We have chosen to cover Ansible in this book to make it future-proof. We can all agree that Ansible is a new platform, so it is not as well-designed and customizable as many of the other tools, but it is easy to see how fast Ansible is on the rise. We are not just talking about the number of new technologies it supports, the number of modules it is introducing and enhancing, the community support that is present on the Ansible Galaxy form, or the GitHub project forks and starred repositories. We are also following its popularity and its demand within the market.


Red Hat acquired Ansible in October 2015 with the strong belief that Ansible is the leader in IT automation and DevOps delivery, with the ability to simplify management for hybrid clouds, OpenStack environments, and container-based services.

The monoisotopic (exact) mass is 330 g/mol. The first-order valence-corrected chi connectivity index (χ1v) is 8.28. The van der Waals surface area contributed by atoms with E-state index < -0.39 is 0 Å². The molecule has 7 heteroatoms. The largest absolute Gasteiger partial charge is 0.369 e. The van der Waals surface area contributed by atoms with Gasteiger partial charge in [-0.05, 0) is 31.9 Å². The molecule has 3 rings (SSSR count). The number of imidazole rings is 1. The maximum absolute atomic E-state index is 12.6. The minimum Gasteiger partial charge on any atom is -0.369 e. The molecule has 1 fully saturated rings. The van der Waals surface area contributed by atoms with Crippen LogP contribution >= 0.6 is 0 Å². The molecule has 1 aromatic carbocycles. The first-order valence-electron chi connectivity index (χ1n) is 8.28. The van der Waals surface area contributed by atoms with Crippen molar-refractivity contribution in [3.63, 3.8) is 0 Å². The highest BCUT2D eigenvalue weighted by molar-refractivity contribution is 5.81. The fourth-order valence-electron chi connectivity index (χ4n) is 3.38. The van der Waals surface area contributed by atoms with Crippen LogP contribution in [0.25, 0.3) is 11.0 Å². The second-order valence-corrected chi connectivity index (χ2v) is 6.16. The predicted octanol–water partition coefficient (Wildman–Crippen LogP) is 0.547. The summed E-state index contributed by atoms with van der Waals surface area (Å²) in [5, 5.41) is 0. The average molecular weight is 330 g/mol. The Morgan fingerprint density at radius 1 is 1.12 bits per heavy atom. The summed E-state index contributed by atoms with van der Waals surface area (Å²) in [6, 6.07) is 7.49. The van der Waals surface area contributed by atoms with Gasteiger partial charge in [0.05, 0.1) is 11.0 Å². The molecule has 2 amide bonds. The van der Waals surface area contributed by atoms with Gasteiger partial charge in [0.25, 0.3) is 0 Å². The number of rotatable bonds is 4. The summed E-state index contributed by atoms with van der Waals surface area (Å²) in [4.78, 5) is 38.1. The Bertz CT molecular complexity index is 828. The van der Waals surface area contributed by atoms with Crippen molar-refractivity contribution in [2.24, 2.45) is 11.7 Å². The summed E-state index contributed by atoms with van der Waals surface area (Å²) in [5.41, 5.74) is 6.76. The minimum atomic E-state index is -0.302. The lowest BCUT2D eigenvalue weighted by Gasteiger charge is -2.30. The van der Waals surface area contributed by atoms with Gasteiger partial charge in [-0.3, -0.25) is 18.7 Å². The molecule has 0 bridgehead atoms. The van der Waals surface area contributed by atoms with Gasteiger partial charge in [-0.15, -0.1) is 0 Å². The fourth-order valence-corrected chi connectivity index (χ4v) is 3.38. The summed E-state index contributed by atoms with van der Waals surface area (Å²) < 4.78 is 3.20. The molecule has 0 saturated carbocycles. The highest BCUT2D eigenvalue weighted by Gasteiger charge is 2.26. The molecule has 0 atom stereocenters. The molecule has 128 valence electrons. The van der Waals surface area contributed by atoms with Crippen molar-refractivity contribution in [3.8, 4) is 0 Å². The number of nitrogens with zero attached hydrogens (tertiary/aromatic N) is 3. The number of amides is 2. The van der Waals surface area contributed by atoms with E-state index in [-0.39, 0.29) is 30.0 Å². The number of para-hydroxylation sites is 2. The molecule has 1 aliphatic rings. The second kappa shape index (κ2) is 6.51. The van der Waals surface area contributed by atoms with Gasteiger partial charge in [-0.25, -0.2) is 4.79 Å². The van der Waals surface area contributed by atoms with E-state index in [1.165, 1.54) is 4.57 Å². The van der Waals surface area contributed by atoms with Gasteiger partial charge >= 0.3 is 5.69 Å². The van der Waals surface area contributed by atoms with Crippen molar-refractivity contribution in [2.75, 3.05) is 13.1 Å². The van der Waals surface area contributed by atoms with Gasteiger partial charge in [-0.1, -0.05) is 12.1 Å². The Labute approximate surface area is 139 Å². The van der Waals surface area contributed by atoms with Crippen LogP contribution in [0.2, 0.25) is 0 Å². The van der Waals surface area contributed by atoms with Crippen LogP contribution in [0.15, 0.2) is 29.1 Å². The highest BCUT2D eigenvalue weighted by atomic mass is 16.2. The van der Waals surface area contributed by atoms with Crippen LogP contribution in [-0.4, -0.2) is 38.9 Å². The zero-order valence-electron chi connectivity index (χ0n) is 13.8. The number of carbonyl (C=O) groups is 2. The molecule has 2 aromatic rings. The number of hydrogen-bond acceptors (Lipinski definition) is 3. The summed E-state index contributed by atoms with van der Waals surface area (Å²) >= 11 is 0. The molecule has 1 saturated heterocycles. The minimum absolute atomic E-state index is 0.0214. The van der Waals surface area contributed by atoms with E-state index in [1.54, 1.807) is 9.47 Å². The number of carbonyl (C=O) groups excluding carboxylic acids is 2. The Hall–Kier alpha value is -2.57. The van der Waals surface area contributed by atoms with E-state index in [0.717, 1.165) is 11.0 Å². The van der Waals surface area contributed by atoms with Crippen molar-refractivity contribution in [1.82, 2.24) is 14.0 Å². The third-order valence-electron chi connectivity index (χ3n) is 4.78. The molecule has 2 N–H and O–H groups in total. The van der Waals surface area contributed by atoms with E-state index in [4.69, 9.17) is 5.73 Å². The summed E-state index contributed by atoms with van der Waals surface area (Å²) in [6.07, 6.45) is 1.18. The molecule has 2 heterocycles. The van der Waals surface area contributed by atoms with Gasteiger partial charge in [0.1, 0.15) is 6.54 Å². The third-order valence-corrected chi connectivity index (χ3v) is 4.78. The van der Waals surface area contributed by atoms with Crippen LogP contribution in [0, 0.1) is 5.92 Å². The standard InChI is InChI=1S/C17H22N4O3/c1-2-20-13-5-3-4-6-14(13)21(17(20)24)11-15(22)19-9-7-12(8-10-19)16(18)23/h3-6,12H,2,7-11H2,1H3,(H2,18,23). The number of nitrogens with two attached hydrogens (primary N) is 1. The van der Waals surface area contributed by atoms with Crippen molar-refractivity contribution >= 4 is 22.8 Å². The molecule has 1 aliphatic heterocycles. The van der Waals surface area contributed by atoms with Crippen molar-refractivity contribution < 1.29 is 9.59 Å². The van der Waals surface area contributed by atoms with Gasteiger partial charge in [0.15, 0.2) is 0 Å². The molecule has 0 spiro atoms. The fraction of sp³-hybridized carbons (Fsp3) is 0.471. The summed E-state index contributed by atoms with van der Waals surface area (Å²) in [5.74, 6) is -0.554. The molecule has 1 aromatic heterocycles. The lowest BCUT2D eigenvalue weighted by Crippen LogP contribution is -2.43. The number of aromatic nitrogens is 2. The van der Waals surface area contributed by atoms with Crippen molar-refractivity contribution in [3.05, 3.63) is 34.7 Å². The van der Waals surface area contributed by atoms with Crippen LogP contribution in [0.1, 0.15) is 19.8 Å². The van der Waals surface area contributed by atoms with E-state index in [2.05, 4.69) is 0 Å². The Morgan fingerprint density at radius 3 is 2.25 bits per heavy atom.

"Ansible is a clear leader in IT automation and DevOps, and helps Red Hat take a significant step forward in our goal of creating frictionless IT." 

–  Joe Fitzgerald, Vice President, Management, Red Hat

Ansible is being used more frequently than ever, as shown in the following diagram, which shows the number of downloads of the main package for each of the tools from the Debian repository per year:

The previous figure was an Ansible, Puppet, Chef, and SaltStack Popularity contest statistics on the Debian repository. It was generated using the following link This link can be used to generate time graphs about other Debian packages through time. 


Ansible: simple, lightweight, and powerful